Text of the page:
We knew Kawhi Leonard’s decision in NBA free agency would change the fate of multiple teams. We never expected one of those teams to be the Oklahoma City Thunder. But here we are, with Kawhi — the most reclusive, solitary NBA star in the league — recruiting Paul George so effectively he requested a trade from the Thunder one year after committing to a 4-year deal with OKC after taking no meetings with any other franchise.
Now a report from ESPN’s Adrian Wojnarowski indicates that the Thunder and their last star remaining, Russell Westbrook, the man who convinced George to stick around a year ago before an ultimately disappointing 2018-19 season, are looking at exit strategies.
Westbrook is due $170 million over the next four years, he’s 30 years old, and his reputation is extremely divisive. On one hand, smart analysts like ESPN’s Zach Lowe consider his contract an albatross based on the massive size (approaching $50 million on the back end) and the cracks in Westbrook’s game that only deepening with age. Athletic volume scorers with bad and worsening shooting numbers don’t usually age well. Most analysts probably agree that the deal is an anchor, not an asset. Certainly plenty of fans outside Oklahoma do.
But then there’s this other side of Westbrook’s reputation. The side that has him making five straight All-NBA teams and eight of the last nine. The side that had him finishing in the top five in NBA MVP voting four straight years until last season. Even ignoring the contract, you’d probably have trouble getting half of the most prominent NBA analysts to agree Westbrook is a top-20 player despite him being named as a top-10 or top-15 player via All-NBA balloting by the media five straight seasons. Opinions on Russ are all over the place.
The contract narrows the range of opinions — that’s a lot of money for a player who did have an especially poor shooting season. More importantly for Westbrook’s reputation, the league has continued to prioritize shooting over everything. We saw it with the Rockets and Warriors, and the twin ascendance of the Splash Brothers and James Harden. We saw it with the Raptors. We see it with the new Nets.
Westbrook is really out of vogue. And that does matter, because whatever team trades for him in the next few days or the few years will need to sell the acquisition to their fans. If the entire basketball world’s view of Westbrook goes sour, as it threatens to do now that George has fled and now that the Thunder haven’t won a playoff series without Kevin Durant, it makes it that much harder for Westbrook to get a fresh start.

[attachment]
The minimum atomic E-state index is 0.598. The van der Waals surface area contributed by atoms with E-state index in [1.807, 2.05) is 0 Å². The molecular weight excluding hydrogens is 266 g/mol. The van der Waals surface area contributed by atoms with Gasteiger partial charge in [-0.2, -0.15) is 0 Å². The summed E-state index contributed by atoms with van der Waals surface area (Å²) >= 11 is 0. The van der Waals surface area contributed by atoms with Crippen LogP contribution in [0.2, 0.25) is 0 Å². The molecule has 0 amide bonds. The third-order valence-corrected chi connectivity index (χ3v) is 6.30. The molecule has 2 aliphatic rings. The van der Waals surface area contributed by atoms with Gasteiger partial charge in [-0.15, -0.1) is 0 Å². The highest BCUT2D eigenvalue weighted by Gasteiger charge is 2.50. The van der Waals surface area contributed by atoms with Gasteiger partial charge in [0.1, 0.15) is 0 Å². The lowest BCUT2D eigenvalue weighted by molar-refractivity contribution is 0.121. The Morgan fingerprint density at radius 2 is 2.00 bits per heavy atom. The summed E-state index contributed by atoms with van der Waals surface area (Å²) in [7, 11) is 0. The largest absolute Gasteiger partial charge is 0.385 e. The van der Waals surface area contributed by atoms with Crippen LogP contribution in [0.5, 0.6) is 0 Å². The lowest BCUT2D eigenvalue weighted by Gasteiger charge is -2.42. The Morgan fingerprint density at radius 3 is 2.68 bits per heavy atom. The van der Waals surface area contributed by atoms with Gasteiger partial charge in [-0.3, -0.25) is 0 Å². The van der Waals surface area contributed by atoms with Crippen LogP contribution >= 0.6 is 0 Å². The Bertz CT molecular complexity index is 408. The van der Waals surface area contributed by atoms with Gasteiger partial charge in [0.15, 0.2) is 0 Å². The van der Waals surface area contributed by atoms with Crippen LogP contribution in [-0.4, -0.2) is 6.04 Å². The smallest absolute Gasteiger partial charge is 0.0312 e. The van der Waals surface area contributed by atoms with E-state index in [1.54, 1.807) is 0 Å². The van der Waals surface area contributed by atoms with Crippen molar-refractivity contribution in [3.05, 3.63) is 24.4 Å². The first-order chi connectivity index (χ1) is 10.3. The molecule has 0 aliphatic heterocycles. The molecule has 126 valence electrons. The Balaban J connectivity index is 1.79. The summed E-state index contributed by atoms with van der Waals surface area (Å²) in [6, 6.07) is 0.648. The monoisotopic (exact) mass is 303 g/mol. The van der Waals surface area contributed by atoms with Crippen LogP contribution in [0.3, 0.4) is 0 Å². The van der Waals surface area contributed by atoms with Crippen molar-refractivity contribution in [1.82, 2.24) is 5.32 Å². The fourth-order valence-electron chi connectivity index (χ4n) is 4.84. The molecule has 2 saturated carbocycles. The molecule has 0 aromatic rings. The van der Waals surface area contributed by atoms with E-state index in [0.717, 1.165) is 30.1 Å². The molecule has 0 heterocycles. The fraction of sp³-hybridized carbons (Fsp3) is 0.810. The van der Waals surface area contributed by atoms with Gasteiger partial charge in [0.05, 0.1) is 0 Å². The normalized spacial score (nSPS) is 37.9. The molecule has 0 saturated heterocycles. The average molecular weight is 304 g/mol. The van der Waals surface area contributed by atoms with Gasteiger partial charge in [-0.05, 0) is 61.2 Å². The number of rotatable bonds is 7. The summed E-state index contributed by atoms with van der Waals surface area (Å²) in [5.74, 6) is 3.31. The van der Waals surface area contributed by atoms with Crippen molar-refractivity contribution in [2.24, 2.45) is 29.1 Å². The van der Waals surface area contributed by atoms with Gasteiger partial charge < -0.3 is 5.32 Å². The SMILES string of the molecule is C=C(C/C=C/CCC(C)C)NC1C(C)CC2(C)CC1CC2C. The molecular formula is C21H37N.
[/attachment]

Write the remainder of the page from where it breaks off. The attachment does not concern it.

It only takes one team, and Thunder GM Sam Presti has proven adept at making enormous trades when you least expect it. There are a few teams out there who could convince themselves trading minimal assets for an 8-time All-NBA guard, a one-time MVP who — love him or not — electrifies the court when he laces up is worth the downside risk in a few years. The Thunder haven’t missed the playoffs, even in the tough West, since Durant left. Granted, two of those three years featured Paul George. But for an Eastern Conference team looking for a spicy injection to get them over the hump at the cost of future cap space, Westbrook could be an attractive option.
Presti has more work to do if he intends to rebuild around Shai Gilgeous-Alexander and the bevy of picks the Clippers traded for George. Steven Adams has a tough but shorter contract. Many thought OKC’s big move this summer would be to trade Adams to a team that struck out in free agency to cut a massive luxury tax bill. But all that cap space dried up pretty quickly as deals got leaked fast and furious. Most of the obvious candidates to absorb Adams’ deal disappeared.
Danilo Gallinari, picked up to make salaries fit in the George deal, expires this summer, and trying to trade him sooner will face similar issues as for Adams despite the shorter, cheaper commitment and Gallinari’s ability to score at a high rate. If the Thunder can move off Westbrook with some immediate tax savings, keeping Gallo to keep the team marginally credible might not be a bad idea. We just watched a team whose top scorer was Gallinari make the playoffs in the West, after all (though the Clippers were much deeper and more well-rounded than these Thunder).
Dennis Schroder is young enough and his deal isn’t that bad. Jerami Grant is an asset at under $10 million a season. Andre Roberson’s contract expires next summer. There’s not a whole lot else to do in a rebuild. The big project is Westbrook.
Whatever happens now, Westbrook will go down as a legend in Oklahoma City, even though he never brought a championship to town. He stuck with OKC when other stars did not, and he’ll be remembered as a favorite son because of it. But active appreciation might have to turn into fond nostalgia soon before the national mood on Westbrook goes all of the way out.